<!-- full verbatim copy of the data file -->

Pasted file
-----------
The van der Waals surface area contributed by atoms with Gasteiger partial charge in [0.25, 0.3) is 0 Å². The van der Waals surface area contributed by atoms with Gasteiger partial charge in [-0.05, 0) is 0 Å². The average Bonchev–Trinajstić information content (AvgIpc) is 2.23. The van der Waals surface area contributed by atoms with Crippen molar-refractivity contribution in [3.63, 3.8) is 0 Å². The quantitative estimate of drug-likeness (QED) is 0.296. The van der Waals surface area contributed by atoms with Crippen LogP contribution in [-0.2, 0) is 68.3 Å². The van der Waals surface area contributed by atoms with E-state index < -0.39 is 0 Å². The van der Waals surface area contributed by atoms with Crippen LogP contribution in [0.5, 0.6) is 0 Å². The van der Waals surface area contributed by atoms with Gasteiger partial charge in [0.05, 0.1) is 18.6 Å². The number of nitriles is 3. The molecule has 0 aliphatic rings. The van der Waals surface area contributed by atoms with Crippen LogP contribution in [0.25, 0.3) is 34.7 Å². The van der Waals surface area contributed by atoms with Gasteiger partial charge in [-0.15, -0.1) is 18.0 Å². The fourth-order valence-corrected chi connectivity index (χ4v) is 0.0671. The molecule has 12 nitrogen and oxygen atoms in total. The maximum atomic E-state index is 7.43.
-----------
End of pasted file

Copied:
The van der Waals surface area contributed by atoms with Gasteiger partial charge in [0.25, 0.3) is 0 Å². The van der Waals surface area contributed by atoms with Gasteiger partial charge in [-0.05, 0) is 0 Å². The average Bonchev–Trinajstić information content (AvgIpc) is 2.23. The van der Waals surface area contributed by atoms with Crippen molar-refractivity contribution in [3.63, 3.8) is 0 Å². The quantitative estimate of drug-likeness (QED) is 0.296. The van der Waals surface area contributed by atoms with Crippen LogP contribution in [-0.2, 0) is 68.3 Å². The van der Waals surface area contributed by atoms with E-state index < -0.39 is 0 Å². The van der Waals surface area contributed by atoms with Crippen LogP contribution in [0.5, 0.6) is 0 Å². The van der Waals surface area contributed by atoms with Gasteiger partial charge in [0.05, 0.1) is 18.6 Å². The number of nitriles is 3. The molecule has 0 aliphatic rings. The van der Waals surface area contributed by atoms with Crippen LogP contribution in [0.25, 0.3) is 34.7 Å². The van der Waals surface area contributed by atoms with Gasteiger partial charge in [-0.15, -0.1) is 18.0 Å². The fourth-order valence-corrected chi connectivity index (χ4v) is 0.0671. The molecule has 12 nitrogen and oxygen atoms in total. The maximum atomic E-state index is 7.43.